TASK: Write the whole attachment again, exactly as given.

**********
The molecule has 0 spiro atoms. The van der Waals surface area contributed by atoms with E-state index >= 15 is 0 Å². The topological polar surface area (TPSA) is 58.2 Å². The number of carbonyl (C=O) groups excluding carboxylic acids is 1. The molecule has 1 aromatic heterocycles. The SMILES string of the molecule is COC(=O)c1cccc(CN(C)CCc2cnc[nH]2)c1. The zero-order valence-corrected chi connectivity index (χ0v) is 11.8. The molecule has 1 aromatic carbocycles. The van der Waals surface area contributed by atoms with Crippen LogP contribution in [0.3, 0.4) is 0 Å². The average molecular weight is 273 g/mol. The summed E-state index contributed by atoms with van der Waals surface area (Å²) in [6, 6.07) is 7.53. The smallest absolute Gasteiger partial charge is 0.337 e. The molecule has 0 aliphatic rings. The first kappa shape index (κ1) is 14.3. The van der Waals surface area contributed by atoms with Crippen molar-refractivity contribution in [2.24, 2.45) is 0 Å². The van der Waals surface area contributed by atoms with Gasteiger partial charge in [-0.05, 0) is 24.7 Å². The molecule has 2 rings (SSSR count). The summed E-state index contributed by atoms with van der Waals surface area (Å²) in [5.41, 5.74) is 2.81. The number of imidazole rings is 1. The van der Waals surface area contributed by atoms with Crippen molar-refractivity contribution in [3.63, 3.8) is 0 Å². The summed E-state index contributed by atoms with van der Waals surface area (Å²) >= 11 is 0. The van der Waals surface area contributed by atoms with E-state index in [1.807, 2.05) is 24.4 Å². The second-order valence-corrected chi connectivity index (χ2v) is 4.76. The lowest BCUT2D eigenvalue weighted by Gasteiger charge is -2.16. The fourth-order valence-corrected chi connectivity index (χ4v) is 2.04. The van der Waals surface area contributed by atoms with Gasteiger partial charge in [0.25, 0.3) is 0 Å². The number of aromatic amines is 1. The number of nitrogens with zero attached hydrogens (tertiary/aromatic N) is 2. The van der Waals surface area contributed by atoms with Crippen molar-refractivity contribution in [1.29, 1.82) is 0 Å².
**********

The molecule has 0 spiro atoms. The van der Waals surface area contributed by atoms with E-state index >= 15 is 0 Å². The topological polar surface area (TPSA) is 58.2 Å². The number of carbonyl (C=O) groups excluding carboxylic acids is 1. The molecule has 1 aromatic heterocycles. The SMILES string of the molecule is COC(=O)c1cccc(CN(C)CCc2cnc[nH]2)c1. The zero-order valence-corrected chi connectivity index (χ0v) is 11.8. The molecule has 1 aromatic carbocycles. The van der Waals surface area contributed by atoms with Crippen LogP contribution in [0.3, 0.4) is 0 Å². The average molecular weight is 273 g/mol. The summed E-state index contributed by atoms with van der Waals surface area (Å²) in [6, 6.07) is 7.53. The smallest absolute Gasteiger partial charge is 0.337 e. The molecule has 0 aliphatic rings. The first kappa shape index (κ1) is 14.3. The van der Waals surface area contributed by atoms with Crippen molar-refractivity contribution in [2.24, 2.45) is 0 Å². The van der Waals surface area contributed by atoms with Gasteiger partial charge in [-0.05, 0) is 24.7 Å². The molecule has 2 rings (SSSR count). The summed E-state index contributed by atoms with van der Waals surface area (Å²) in [5.41, 5.74) is 2.81. The number of imidazole rings is 1. The van der Waals surface area contributed by atoms with Crippen molar-refractivity contribution in [3.63, 3.8) is 0 Å². The summed E-state index contributed by atoms with van der Waals surface area (Å²) >= 11 is 0. The van der Waals surface area contributed by atoms with E-state index in [1.807, 2.05) is 24.4 Å². The second-order valence-corrected chi connectivity index (χ2v) is 4.76. The lowest BCUT2D eigenvalue weighted by Gasteiger charge is -2.16. The fourth-order valence-corrected chi connectivity index (χ4v) is 2.04. The van der Waals surface area contributed by atoms with Gasteiger partial charge in [0.25, 0.3) is 0 Å². The number of aromatic amines is 1. The number of nitrogens with zero attached hydrogens (tertiary/aromatic N) is 2. The van der Waals surface area contributed by atoms with Crippen molar-refractivity contribution in [1.29, 1.82) is 0 Å².